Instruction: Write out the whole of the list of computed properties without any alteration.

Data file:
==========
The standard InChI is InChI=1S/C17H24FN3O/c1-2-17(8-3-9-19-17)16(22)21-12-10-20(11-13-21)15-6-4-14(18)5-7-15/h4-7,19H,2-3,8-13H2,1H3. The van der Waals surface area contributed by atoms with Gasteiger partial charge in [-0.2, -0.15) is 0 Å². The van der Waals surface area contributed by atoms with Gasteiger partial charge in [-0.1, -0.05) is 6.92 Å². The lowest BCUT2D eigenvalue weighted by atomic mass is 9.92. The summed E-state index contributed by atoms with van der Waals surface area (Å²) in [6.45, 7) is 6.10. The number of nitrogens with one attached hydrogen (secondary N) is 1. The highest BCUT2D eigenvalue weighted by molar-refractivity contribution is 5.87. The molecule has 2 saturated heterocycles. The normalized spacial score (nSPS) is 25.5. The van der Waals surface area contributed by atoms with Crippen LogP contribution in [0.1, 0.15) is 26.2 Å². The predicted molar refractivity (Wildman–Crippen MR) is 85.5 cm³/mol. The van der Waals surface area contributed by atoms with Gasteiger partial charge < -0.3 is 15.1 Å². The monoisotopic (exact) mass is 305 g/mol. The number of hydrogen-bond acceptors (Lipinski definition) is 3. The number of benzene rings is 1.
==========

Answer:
The standard InChI is InChI=1S/C17H24FN3O/c1-2-17(8-3-9-19-17)16(22)21-12-10-20(11-13-21)15-6-4-14(18)5-7-15/h4-7,19H,2-3,8-13H2,1H3. The van der Waals surface area contributed by atoms with Gasteiger partial charge in [-0.2, -0.15) is 0 Å². The van der Waals surface area contributed by atoms with Gasteiger partial charge in [-0.1, -0.05) is 6.92 Å². The lowest BCUT2D eigenvalue weighted by atomic mass is 9.92. The summed E-state index contributed by atoms with van der Waals surface area (Å²) in [6.45, 7) is 6.10. The number of nitrogens with one attached hydrogen (secondary N) is 1. The highest BCUT2D eigenvalue weighted by molar-refractivity contribution is 5.87. The molecule has 2 saturated heterocycles. The normalized spacial score (nSPS) is 25.5. The van der Waals surface area contributed by atoms with Crippen LogP contribution in [0.1, 0.15) is 26.2 Å². The predicted molar refractivity (Wildman–Crippen MR) is 85.5 cm³/mol. The van der Waals surface area contributed by atoms with Gasteiger partial charge < -0.3 is 15.1 Å². The monoisotopic (exact) mass is 305 g/mol. The number of hydrogen-bond acceptors (Lipinski definition) is 3. The number of benzene rings is 1.